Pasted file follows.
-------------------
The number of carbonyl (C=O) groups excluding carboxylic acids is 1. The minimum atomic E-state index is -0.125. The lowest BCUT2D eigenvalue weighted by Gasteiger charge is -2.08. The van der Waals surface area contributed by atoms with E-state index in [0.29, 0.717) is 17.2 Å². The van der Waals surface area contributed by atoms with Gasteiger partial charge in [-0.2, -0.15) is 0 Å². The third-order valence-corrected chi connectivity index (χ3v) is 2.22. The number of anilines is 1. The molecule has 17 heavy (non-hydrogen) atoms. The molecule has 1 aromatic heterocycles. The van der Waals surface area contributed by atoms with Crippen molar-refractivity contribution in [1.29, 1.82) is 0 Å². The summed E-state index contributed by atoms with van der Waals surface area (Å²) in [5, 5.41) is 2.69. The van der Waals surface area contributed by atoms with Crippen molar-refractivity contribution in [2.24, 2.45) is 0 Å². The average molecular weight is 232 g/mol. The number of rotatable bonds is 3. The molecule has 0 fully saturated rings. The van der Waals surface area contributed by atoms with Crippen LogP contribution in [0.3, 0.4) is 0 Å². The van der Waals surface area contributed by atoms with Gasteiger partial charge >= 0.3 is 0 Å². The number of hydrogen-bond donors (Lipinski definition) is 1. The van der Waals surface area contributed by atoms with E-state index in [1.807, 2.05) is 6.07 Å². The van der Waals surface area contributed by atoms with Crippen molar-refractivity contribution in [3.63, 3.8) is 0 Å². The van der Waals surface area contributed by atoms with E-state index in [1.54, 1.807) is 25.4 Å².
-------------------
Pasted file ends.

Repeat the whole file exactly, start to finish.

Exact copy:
The number of carbonyl (C=O) groups excluding carboxylic acids is 1. The minimum atomic E-state index is -0.125. The lowest BCUT2D eigenvalue weighted by Gasteiger charge is -2.08. The van der Waals surface area contributed by atoms with E-state index in [0.29, 0.717) is 17.2 Å². The van der Waals surface area contributed by atoms with Gasteiger partial charge in [-0.2, -0.15) is 0 Å². The third-order valence-corrected chi connectivity index (χ3v) is 2.22. The number of anilines is 1. The molecule has 17 heavy (non-hydrogen) atoms. The molecule has 1 aromatic heterocycles. The van der Waals surface area contributed by atoms with Crippen molar-refractivity contribution in [1.29, 1.82) is 0 Å². The summed E-state index contributed by atoms with van der Waals surface area (Å²) in [5, 5.41) is 2.69. The van der Waals surface area contributed by atoms with Crippen molar-refractivity contribution in [2.24, 2.45) is 0 Å². The average molecular weight is 232 g/mol. The number of rotatable bonds is 3. The molecule has 0 fully saturated rings. The van der Waals surface area contributed by atoms with Crippen LogP contribution in [0.3, 0.4) is 0 Å². The van der Waals surface area contributed by atoms with Gasteiger partial charge >= 0.3 is 0 Å². The number of hydrogen-bond donors (Lipinski definition) is 1. The van der Waals surface area contributed by atoms with E-state index in [1.807, 2.05) is 6.07 Å². The van der Waals surface area contributed by atoms with Crippen molar-refractivity contribution in [3.63, 3.8) is 0 Å². The van der Waals surface area contributed by atoms with E-state index in [1.54, 1.807) is 25.4 Å².